The mammalian secondary palate develops initially as two bilateral shelves that grow vertically down the sides of the developing tongue. At a precise developmental time, the bilateral palatal shelves elevate to a horizontal position above the dorsum of the tongue and fuse with each other at the midline to form the intact secondary palate. Any disturbance of the growth, elevation, and fusion of the palatal shelves causes cleft palate, which occurs frequently and affects approximately 1 in 1,500 births in humans. The molecular mechanisms underlying normal palate development and cleft palate pathogenesis are not well understood. Recently, mutations in the TBX22 gene have been identified in patients with X-linked cleft palate and ankyloglossia (Braybrook et al., 2001). TBX22 is a new member of an evolutionarily conserved gene family in which each gene encodes a transcription factor containing a conserved DNA binding domain, termed T-box (Papaioannou and Silver, 1998; Papaioannou, 2001). Mutations in three other members of the T-box gene family have been associated with human developmental disorders, the ulnar-mammary syndrome (TBX3), Holt-Oram syndrome (TBX5), and isolated adrenocorticotropic hormone deficiency (TBX19) (Bamshad et al., 1997; Basson et al., 1997; Lamolet et al., 2001). In addition, the TBX1 gene is deleted in the majority of the velo-cardio-facial/DiGeorge syndrome patients, and mice carrying targeted mutations in the Tbx1 gene show developmental abnormalities resembling defects in DiGeorge syndrome patients (Chieffo et al., 1997; Jerome and Papaioannou, 2001; Lindsay et al., 2001; Merscher et al., 2001). Many DiGeorge syndrome patients have a cleft palate phenotype, and mice homozygous for a targeted mutation in Tbx1 have cleft palate (Jerome and Papaioannou, 2001). Interestingly, recent studies show that Tbx1 is only expressed in the mesodermal core and the endoderm of the developing branchial arches but not in the developing neural crest derivatives (Garg et al., 2001; Vitelli et al., 2002), suggesting that the cleft palate phenotype of Tbx1 mutant mice is likely to be a secondary effect. It is not known whether TBX22 is expressed during palate development. Because the majority of the male patients with TBX22 mutations exhibit both cleft palate and ankyloglossia, it has been speculated that the cleft palate phenotype may be secondary to defective fetal tongue movement (Gorski et al., 1992; Stanier et al., 1993). To understand the role of TBX22 in disease pathogenesis and in normal development, it is necessary to carry out a detailed temporal and spatial expression analysis of the TBX22 gene. Of the only two reports on the TBX22 gene to date, one failed to detect TBX22 mRNA expression in any fetal and adult tissue, whereas the other showed a reverse transcriptase-polymerase chain reaction (RT-PCR) product of expected size in every fetal tissue examined, which did not include the palatal tissue (Laugier-Anfossi and Villard, 2000; Braybrook et al., 2001). To better characterize the developmental role of TBX22, we have isolated the mouse Tbx22 gene and analyzed its expression pattern during mouse embryonic development.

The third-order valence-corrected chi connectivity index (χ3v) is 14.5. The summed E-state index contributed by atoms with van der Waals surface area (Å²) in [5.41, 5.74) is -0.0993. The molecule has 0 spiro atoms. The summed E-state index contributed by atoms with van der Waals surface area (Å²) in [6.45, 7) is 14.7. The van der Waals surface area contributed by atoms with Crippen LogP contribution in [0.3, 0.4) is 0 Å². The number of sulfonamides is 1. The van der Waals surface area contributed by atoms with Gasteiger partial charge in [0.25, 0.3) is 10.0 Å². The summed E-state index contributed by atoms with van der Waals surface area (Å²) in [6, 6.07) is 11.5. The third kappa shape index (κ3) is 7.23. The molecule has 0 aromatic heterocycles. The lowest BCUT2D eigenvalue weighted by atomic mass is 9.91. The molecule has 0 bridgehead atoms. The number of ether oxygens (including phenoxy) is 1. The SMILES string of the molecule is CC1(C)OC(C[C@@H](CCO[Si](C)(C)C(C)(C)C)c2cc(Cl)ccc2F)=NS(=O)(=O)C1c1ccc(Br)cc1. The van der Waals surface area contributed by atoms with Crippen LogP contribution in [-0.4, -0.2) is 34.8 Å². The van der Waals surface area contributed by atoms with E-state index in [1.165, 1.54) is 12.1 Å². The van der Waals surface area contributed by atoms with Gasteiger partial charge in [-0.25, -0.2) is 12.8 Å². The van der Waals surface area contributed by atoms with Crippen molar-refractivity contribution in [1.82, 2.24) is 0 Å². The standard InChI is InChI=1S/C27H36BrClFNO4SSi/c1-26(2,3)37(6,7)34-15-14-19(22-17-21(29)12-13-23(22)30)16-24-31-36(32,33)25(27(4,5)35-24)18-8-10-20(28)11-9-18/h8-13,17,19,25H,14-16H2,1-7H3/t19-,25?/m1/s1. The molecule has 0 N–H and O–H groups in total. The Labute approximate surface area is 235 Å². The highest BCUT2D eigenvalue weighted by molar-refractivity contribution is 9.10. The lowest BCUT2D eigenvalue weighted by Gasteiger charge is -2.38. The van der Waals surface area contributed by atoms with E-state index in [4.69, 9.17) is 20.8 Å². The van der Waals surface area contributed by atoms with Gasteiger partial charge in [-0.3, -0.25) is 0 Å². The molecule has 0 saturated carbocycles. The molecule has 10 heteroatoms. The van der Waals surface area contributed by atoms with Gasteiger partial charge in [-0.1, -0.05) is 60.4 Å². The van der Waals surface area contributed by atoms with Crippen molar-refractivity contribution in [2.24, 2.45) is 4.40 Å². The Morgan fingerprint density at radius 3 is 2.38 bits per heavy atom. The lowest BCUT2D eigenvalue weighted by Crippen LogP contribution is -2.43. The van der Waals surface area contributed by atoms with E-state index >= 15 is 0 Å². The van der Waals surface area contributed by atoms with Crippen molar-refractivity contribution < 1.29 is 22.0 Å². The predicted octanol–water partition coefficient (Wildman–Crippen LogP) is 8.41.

RESULTS AND DISCUSSION
We isolated the mouse Tbx22 cDNA through a combination of database mining and RT-PCR cloning (see Experimental Procedures section). The mouse Tbx22 gene encodes a protein of 517 amino acid residues that shares 72% overall amino acid sequence identity with the human TBX22 protein (Fig. 1). Because a previous study failed to detect the existence of a mouse homolog of TBX22 by using Southern and Northern hybridization methods (Laugier-Anfossi and Villard, 2000), we mapped the mouse Tbx22 gene by using the Jackson Laboratory BSS interspecific backcross panel to confirm orthology. The Tbx22 gene is localized to the central part of mouse chromosome X and cosegregates with the markers DXMit65 and DXMit214. This location is in a region of known synteny to human chromosome Xq21, where TBX22 resides (Oeltjen et al., 1997; Phippard et al., 2000; Braybrook et al., 2001). The chromosomal localization, together with the high degree of sequence identity in and outside of the T-box region (Fig. 1), indicates that Tbx22 is the mouse ortholog of human TBX22.